Ben Peek (benpeek) wrote,
Ben Peek


Tolkien: The Lord of The Mines - Or A Comparative Study Between Mining During the Third Age of Middle-Earth by Dwarves and Mining During Our Age by Men (or Big-People)

J.R.R. Tolkien described an entire Age of history in his main opus, The Lord of the Rings. In doing so, he told miners a lot about their past, much before any written record was kept or handed down. At a time when many people are wondering about the future of the mining industry, the possible depletion of natural resources and the modern concept of “sustainable development”, it is interesting to analyse the evolution of the mining industry, not just within the last half of the century, but over the last two Ages. Maybe there will be some surprises, but maybe also some reassurances that although many changes and new ways of thinking have occurred over the Ages, mining activities have continued and survived even through the changes of the miners race from the race of Dwarves to the race of Men.

Big People: name given by the Hobbits and Dwarves to Men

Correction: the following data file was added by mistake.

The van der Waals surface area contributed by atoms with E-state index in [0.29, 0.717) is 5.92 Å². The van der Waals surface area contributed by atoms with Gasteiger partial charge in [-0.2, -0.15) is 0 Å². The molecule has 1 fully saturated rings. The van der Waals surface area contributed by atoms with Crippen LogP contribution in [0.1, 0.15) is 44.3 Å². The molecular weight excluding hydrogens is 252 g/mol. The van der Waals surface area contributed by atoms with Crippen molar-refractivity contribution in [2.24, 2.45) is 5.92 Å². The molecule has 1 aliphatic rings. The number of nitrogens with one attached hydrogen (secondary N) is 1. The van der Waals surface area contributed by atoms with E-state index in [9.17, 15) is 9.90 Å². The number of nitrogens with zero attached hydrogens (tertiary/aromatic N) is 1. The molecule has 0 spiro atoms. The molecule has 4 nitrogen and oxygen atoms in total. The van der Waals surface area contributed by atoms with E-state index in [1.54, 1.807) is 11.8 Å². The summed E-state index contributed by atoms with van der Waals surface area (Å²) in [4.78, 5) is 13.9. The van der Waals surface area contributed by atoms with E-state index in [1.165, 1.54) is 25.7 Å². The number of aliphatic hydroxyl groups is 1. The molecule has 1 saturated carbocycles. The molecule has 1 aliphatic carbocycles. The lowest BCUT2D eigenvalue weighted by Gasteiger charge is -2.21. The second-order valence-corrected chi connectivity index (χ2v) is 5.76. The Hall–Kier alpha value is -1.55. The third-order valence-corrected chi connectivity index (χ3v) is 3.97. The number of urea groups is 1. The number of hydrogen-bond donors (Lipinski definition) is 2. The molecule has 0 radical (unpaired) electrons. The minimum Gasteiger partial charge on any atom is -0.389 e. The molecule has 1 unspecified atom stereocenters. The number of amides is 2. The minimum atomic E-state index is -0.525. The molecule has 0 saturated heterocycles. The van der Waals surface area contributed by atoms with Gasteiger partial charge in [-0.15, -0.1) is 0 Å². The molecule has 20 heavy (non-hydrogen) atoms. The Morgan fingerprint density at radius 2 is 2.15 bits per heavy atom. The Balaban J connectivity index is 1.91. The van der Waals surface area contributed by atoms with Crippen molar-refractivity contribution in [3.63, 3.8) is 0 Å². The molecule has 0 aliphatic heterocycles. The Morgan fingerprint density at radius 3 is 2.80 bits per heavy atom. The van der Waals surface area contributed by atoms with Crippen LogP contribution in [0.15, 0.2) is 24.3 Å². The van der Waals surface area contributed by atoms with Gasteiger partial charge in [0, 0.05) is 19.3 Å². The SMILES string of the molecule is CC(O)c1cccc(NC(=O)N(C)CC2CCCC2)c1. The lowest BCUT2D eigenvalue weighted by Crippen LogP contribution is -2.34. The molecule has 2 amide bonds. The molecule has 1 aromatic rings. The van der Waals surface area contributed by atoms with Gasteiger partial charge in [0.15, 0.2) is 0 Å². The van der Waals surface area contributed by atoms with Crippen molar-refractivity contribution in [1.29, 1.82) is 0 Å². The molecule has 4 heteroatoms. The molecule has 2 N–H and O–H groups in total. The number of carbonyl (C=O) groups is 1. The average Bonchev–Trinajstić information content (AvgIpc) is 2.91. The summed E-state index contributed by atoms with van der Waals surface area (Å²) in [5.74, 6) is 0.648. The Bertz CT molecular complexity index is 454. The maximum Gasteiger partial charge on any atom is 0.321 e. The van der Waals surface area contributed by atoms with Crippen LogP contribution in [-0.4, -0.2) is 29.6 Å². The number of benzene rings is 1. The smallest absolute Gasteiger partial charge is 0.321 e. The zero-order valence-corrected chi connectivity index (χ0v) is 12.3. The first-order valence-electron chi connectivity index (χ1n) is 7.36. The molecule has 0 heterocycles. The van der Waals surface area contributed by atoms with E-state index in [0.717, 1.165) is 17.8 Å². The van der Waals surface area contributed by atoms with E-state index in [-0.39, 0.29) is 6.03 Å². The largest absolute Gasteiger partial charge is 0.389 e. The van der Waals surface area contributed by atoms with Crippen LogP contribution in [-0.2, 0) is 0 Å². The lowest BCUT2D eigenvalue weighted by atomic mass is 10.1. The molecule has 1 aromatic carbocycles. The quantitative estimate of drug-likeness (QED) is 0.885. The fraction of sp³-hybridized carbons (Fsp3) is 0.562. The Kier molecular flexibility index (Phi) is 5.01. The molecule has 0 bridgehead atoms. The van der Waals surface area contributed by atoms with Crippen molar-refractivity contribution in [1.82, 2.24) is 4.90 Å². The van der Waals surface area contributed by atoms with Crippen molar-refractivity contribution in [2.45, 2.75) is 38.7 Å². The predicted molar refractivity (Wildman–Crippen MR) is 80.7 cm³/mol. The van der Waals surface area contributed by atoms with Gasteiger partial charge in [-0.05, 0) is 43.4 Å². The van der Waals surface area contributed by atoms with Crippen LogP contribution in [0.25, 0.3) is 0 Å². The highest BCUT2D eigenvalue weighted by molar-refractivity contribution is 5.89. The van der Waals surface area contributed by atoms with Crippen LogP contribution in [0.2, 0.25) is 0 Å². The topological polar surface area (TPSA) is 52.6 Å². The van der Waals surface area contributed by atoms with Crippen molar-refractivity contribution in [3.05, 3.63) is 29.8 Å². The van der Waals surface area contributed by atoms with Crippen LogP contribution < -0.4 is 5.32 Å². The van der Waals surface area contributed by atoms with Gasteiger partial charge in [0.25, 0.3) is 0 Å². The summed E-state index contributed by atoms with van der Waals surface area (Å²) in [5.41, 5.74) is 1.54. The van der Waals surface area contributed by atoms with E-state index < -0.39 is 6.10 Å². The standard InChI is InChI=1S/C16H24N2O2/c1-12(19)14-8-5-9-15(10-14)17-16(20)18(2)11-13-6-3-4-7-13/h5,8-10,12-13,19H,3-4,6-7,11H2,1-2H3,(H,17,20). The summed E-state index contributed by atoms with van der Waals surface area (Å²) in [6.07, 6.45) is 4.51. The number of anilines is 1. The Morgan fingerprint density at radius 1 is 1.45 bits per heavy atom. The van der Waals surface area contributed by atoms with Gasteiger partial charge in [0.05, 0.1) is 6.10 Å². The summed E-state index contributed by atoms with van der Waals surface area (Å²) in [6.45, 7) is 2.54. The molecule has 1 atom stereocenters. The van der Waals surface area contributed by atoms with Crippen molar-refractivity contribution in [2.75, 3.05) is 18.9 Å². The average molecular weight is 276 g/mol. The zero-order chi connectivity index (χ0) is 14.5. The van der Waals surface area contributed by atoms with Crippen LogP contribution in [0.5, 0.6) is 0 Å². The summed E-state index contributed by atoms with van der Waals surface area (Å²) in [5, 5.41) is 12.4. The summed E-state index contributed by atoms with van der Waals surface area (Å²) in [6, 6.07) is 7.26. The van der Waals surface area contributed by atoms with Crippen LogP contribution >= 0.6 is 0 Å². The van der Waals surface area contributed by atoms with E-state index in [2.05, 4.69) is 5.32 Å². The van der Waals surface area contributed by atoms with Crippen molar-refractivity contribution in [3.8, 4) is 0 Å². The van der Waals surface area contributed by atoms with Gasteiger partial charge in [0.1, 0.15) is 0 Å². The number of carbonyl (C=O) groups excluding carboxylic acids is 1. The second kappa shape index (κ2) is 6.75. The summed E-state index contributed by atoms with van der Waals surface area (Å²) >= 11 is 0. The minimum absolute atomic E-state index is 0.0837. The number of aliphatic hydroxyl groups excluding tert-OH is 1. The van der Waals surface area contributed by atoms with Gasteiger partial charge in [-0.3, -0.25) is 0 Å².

Fourth Age: current age of the world. It started at the very end of the last tale of “The Lord of the Rings”, when Arwen, the Elven Star of her People, vanishes from the world, thus definitely ending the abode of Elves in Middle Earth and the Age of the Elves.

Middle Earth: As the Fourth Age has its “world”, the “Third Age” had its Middle Earth. It is difficult to locate it now, though some regions, such as “the County” for example, seem to have survived in many respects in our actual Scotland.1

Miners: when not preceded by a qualification, this term designates Dwarves in the Third-Age as well as the Big-People of the Fourth-Age of Middle-Earth.

Moria-silver or Mithril or True-Silver: “its worth was ten times that of gold, and now it is beyond price (…). It could be beaten like copper, and polished like glass, and the Dwarves could make of it a metal, light and yet harder than tempered steel. Its beauty was like to that of common silver, but the beauty of mithril did not tarnish or grow dim.”2

Third Age: the Age previous to this Age. The acts and glory of the Third-Age are told in the tales “Bilbo” and in “The Lord of the Rings”.

I think my mind is broken.



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